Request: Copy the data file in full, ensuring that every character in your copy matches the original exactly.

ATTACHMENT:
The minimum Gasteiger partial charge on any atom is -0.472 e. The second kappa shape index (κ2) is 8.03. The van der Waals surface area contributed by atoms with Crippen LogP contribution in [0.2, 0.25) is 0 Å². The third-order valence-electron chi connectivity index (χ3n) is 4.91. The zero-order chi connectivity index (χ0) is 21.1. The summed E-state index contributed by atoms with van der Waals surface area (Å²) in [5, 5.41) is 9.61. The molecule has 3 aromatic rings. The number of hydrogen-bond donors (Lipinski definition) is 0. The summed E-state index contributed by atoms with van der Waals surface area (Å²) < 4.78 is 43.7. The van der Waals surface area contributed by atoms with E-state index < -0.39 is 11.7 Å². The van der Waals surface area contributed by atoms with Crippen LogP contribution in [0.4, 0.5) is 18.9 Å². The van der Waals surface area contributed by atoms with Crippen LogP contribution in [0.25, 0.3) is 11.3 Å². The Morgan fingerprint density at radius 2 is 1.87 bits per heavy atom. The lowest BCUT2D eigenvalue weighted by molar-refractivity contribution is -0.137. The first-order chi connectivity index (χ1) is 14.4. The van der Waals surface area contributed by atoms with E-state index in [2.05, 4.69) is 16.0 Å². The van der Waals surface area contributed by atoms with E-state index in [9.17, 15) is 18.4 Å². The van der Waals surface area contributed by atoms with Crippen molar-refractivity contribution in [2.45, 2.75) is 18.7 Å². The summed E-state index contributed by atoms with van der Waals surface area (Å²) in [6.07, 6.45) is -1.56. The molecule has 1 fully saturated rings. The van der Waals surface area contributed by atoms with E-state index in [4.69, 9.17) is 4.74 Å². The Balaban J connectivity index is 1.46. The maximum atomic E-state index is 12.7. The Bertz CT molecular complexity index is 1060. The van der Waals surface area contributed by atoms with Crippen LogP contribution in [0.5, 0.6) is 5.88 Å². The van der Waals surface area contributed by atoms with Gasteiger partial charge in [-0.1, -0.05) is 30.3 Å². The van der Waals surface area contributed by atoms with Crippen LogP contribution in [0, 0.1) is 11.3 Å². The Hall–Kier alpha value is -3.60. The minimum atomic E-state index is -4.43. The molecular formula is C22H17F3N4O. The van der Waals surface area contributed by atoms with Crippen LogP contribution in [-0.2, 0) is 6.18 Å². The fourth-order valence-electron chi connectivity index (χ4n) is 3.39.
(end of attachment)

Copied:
The minimum Gasteiger partial charge on any atom is -0.472 e. The second kappa shape index (κ2) is 8.03. The van der Waals surface area contributed by atoms with Crippen LogP contribution in [0.2, 0.25) is 0 Å². The third-order valence-electron chi connectivity index (χ3n) is 4.91. The zero-order chi connectivity index (χ0) is 21.1. The summed E-state index contributed by atoms with van der Waals surface area (Å²) in [5, 5.41) is 9.61. The molecule has 3 aromatic rings. The number of hydrogen-bond donors (Lipinski definition) is 0. The summed E-state index contributed by atoms with van der Waals surface area (Å²) < 4.78 is 43.7. The van der Waals surface area contributed by atoms with E-state index < -0.39 is 11.7 Å². The van der Waals surface area contributed by atoms with Crippen LogP contribution in [0.4, 0.5) is 18.9 Å². The van der Waals surface area contributed by atoms with Crippen LogP contribution in [0.25, 0.3) is 11.3 Å². The Morgan fingerprint density at radius 2 is 1.87 bits per heavy atom. The lowest BCUT2D eigenvalue weighted by molar-refractivity contribution is -0.137. The first-order chi connectivity index (χ1) is 14.4. The van der Waals surface area contributed by atoms with E-state index in [2.05, 4.69) is 16.0 Å². The van der Waals surface area contributed by atoms with E-state index in [9.17, 15) is 18.4 Å². The van der Waals surface area contributed by atoms with Crippen molar-refractivity contribution in [2.45, 2.75) is 18.7 Å². The summed E-state index contributed by atoms with van der Waals surface area (Å²) in [6.07, 6.45) is -1.56. The molecule has 1 fully saturated rings. The van der Waals surface area contributed by atoms with E-state index in [4.69, 9.17) is 4.74 Å². The Balaban J connectivity index is 1.46. The maximum atomic E-state index is 12.7. The Bertz CT molecular complexity index is 1060. The van der Waals surface area contributed by atoms with Crippen LogP contribution in [0.5, 0.6) is 5.88 Å². The van der Waals surface area contributed by atoms with Gasteiger partial charge in [-0.1, -0.05) is 30.3 Å². The van der Waals surface area contributed by atoms with Crippen LogP contribution in [0, 0.1) is 11.3 Å². The Hall–Kier alpha value is -3.60. The minimum atomic E-state index is -4.43. The molecular formula is C22H17F3N4O. The van der Waals surface area contributed by atoms with Crippen LogP contribution in [-0.2, 0) is 6.18 Å². The fourth-order valence-electron chi connectivity index (χ4n) is 3.39.